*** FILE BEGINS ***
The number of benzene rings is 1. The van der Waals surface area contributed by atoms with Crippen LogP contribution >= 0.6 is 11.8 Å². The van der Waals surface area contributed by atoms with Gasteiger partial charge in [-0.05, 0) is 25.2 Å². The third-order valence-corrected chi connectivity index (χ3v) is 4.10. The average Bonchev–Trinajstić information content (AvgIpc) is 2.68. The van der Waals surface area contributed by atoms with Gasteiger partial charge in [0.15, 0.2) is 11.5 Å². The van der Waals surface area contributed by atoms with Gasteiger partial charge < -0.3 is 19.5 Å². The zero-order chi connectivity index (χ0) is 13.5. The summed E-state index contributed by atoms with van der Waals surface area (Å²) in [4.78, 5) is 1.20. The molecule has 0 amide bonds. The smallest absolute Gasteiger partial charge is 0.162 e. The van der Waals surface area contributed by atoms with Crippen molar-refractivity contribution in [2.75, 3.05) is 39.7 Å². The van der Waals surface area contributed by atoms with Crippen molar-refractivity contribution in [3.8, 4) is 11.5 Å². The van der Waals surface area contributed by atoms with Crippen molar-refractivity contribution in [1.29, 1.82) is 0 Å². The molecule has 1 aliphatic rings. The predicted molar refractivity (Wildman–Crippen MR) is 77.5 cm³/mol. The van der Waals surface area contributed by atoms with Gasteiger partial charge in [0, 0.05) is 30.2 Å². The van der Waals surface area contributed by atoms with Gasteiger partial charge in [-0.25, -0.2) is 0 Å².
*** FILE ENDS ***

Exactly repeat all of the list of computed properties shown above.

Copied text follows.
The number of benzene rings is 1. The van der Waals surface area contributed by atoms with Crippen LogP contribution >= 0.6 is 11.8 Å². The van der Waals surface area contributed by atoms with Gasteiger partial charge in [-0.05, 0) is 25.2 Å². The third-order valence-corrected chi connectivity index (χ3v) is 4.10. The average Bonchev–Trinajstić information content (AvgIpc) is 2.68. The van der Waals surface area contributed by atoms with Gasteiger partial charge in [0.15, 0.2) is 11.5 Å². The van der Waals surface area contributed by atoms with Gasteiger partial charge < -0.3 is 19.5 Å². The zero-order chi connectivity index (χ0) is 13.5. The summed E-state index contributed by atoms with van der Waals surface area (Å²) in [4.78, 5) is 1.20. The molecule has 0 amide bonds. The smallest absolute Gasteiger partial charge is 0.162 e. The van der Waals surface area contributed by atoms with Crippen molar-refractivity contribution in [2.75, 3.05) is 39.7 Å². The van der Waals surface area contributed by atoms with Crippen molar-refractivity contribution in [3.8, 4) is 11.5 Å². The van der Waals surface area contributed by atoms with Crippen molar-refractivity contribution in [1.29, 1.82) is 0 Å². The molecule has 1 aliphatic rings. The predicted molar refractivity (Wildman–Crippen MR) is 77.5 cm³/mol. The van der Waals surface area contributed by atoms with Gasteiger partial charge in [0, 0.05) is 30.2 Å². The van der Waals surface area contributed by atoms with Gasteiger partial charge in [-0.25, -0.2) is 0 Å².